“I’ll have to pull it out,” he said, and grabbed the tick’s body and yanked. The body came, but the head stuck firm. Vernaise thought she would be sick. Bill somehow grasped the remaining head between two fingers and it pulled loose, taking a sliver of skin with it.
“Yuck. Yuck. Awful. I’ll never go out in the woods again.”
“Come on, it isn’t that bad.”
“You wouldn’t say that if it was your body. I feel so unclean. I gotta take a bath.”
Bill just stood there, dripping, naked, holding a tick’s head in his fingers and wondering if it were time for a tick check of each others’ bodies.
The tub filled and Vernaise sloshed in. “Yuck!”
The mood had been ruined for Vernaise. All she could think about was crawly things. Bill found a Marx Brothers film on one of the cable channels and reclined on the bed, watching the film between his feet. Vernaise dried off and wrapped herself in a blanket. The red lines on her body had faded somewhat, but her skin, no longer clammy, was still wet.
“Bring those lips over here,” said Bill, in the way of being romantic.
“No, I couldn’t. Are there bedbugs in the bed? Fleas?”
“No. Don’t be silly.”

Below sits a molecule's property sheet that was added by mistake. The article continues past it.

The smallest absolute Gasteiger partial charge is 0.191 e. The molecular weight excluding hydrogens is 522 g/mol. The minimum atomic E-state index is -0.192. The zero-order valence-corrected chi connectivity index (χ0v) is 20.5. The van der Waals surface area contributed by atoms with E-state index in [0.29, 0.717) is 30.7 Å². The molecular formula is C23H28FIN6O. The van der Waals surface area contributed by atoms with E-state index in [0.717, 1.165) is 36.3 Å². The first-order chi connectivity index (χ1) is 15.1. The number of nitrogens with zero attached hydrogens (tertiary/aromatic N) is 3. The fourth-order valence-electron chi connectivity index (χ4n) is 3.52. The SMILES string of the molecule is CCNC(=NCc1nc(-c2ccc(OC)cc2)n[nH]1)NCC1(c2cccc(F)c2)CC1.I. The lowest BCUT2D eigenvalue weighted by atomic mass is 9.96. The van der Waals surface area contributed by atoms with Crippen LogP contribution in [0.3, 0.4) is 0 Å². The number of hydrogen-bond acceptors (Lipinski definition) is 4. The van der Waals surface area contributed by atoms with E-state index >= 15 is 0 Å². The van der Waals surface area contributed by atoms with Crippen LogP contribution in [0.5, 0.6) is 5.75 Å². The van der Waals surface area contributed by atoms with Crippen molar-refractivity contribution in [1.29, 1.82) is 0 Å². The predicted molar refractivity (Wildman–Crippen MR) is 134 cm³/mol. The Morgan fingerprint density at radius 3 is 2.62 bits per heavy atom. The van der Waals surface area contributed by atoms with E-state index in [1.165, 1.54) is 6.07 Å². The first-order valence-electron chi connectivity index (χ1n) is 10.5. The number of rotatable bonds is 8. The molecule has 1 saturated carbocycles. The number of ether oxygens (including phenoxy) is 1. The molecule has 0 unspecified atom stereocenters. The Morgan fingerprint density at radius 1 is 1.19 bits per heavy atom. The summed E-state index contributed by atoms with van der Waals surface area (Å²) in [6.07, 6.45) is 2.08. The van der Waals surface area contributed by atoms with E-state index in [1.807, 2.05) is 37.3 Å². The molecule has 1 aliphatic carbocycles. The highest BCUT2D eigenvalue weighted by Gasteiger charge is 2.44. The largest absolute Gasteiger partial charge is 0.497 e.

“Sure. It was just a tick.”
“Just a tick?”
“Yeah. It won’t kill you.”
“Men!” She was only 19, but already she knew the curse that described all that was wrong with the universe.
“Duck Soup. Marx Brothers. It’s on.” He gestured toward the tube but she didn’t seem interested. She sat on the edge of the bed, turned away from Bill.
“Don’t be that way,” he said, reaching across the bed to squeeze her boiled eggs. She jumped up, taking him with her and he fell, flat on his nose on the floor.
She screamed, too. “Bill! Are you OK?” His nose was a bleeding pancake.
“What’d you do that for?” He sounded a little like an oboe. “Why’d you pull away?”
“You scared me. Besides, I don’t feel like it, after the tick and all.”
“Jesus.” He held his nose and walked naked to the bathroom where he pulled off a skein of toilet paper and mopped his schnoz with it.
“It’s swelling,” he yelled from the oil drum.
They slept in the bed with its stiff sheets and hard mattress. Bill’s arm wrapped around her. She had her back to him. Once, in the night, she had to get up to pee. He hardly noticed.
The next morning, it was still raining. One of those warm April rains that rises in steam to your nose and saturates the air with humidity.